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Senator Lara to Strip SB 1146 of Language Threatening Religious Liberty at Thomas Aquinas College and Other Religious Colleges

August 11, 2016
10,000 Ojai Road
Santa Paula CA 93060
Contact: Anne Forsyth, Director of College Relations
(805) 525-4417      


Senator Lara to Strip SB 1146 of 
Language Threatening Religious Liberty 
at Thomas Aquinas College 
and Other Religious Colleges


SANTA PAULA, CA—August 11—According to the Los Angeles Times, State Senator Ricardo Lara, sponsor of Senate Bill 1146, has reportedly agreed to strip his controversial legislation of key provisions that threatened the religious liberty of California’s religious colleges and universities.

“We are grateful to all the interfaith leaders of religious schools and organizations in California and across the country who voiced their opposition to this bill, as well as to friends of the College who petitioned their legislators and prayed for a favorable outcome,” says Thomas Aquinas College president Dr. Michael F. McLean. “We are also grateful to Senator Lara for taking seriously the concerns of his constituents, and we hope that, moving forward, he and his fellow lawmakers will continue to respect the religious liberty of private colleges and universities.”

Thomas Aquinas College has rules of residence that accord with the moral teachings of the Catholic Church, including a prohibition of dorm visitation by members of the opposite sex. If passed in its original form, however, SB 1146 would have compelled all colleges and universities — religious and secular — to provide housing for “transgendered students” in dormitories of their choice, regardless of their biological gender, or else face the threat of crippling litigation. The bill also would have penalized students at Thomas Aquinas College, or any other institution that holds to traditional religious views on marriage and sexuality, by barring them from participation in the Cal Grant program, which offers significant tuition assistance to members of low-income families.

On Wednesday, Senator Lara and his staff met with Kristen F. Soares and Erica M. Romero, president and vice president, respectively, of the Association of Independent California Colleges and Universities. According to Ms. Soares and Ms. Romero, the senator gave them his assurance that he would remove the offending language from SB 1146, and said he would inform the Assembly Appropriations Committee, which was set to consider the bill today, of his amendments. This news came soon after friends of the College had begun petitioning St. Michael for his intercession.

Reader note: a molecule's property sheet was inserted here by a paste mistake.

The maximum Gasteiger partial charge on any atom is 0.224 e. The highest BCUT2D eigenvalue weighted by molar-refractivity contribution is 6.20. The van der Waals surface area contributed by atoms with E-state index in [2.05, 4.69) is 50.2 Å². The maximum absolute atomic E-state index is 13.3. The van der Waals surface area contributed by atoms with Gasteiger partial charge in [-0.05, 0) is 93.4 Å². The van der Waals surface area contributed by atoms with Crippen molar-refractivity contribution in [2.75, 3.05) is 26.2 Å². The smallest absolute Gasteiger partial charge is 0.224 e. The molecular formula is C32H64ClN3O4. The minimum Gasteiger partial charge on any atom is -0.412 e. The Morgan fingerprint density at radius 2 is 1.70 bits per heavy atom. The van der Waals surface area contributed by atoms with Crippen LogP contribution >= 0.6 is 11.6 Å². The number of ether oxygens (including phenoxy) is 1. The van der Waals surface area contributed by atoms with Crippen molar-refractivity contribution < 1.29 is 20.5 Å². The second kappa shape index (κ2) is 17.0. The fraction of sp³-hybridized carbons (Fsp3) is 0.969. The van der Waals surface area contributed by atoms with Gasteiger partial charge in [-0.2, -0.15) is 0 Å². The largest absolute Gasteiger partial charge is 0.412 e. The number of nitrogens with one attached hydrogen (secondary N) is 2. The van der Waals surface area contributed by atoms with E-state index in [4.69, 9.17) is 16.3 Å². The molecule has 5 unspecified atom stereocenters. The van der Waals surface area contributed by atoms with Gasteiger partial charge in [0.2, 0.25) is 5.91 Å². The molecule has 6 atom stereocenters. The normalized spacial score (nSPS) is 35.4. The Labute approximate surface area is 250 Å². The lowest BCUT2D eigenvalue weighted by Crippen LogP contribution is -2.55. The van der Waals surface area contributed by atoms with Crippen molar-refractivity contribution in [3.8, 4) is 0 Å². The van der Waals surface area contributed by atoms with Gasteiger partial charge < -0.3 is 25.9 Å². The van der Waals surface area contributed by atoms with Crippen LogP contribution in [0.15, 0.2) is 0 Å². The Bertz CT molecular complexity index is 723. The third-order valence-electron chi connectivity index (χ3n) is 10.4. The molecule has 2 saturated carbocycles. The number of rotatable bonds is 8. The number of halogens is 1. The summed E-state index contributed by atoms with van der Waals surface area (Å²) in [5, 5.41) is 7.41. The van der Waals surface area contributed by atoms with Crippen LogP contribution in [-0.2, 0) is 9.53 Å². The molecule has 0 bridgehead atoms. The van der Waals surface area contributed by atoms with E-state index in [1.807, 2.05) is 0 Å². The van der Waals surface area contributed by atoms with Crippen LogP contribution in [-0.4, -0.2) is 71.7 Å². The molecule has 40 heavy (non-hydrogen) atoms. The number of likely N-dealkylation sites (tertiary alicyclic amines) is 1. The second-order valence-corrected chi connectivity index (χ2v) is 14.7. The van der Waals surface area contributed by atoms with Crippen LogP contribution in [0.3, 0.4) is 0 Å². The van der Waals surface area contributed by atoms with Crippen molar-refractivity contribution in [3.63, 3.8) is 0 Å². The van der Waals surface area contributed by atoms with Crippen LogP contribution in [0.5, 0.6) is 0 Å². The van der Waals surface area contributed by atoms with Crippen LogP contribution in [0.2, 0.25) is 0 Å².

“We are very pleased with the apparent resolution to this controversy, not only for the sake of Thomas Aquinas College and our students, but also because we seem to have averted a dangerous precedent that would have compromised the religious liberty of all Americans,” says Dr. McLean. “We ask now that all pray again — this time a prayer of thanksgiving!”

About Thomas Aquinas College

Thomas Aquinas College has developed a solid reputation for academic excellence in the United States and abroad. At Thomas Aquinas College, there are no majors, no minors, or electives because all students acquire a broad and fully integrated liberal education. The College offers one 4-year, classical curriculum that spans the major arts and sciences. Instead of reading textbooks, students read the original works of the greatest thinkers in Western civilization — the Great Books — in all the major disciplines: mathematics, natural science, literature, philosophy, and theology. Rather than listening to lectures, they engage in rigorous Socratic discussions about these works in classes of 15-18 students. The academic life of the college is conducted under the light of the Catholic faith and flourishes within a close-knit community, supported by a vibrant spiritual life. Genuinely committed to upholding civic virtue and leading lives dedicated to the good of others, Thomas Aquinas College graduates enter a wide array of fields where they are a powerful force for good in the Church and in the culture. Well-versed in rational discourse, they become leaders in education, law, medicine, journalism, public policy, military service, and business. In addition, a steady 10% of alumni go on to the priesthood or religious life.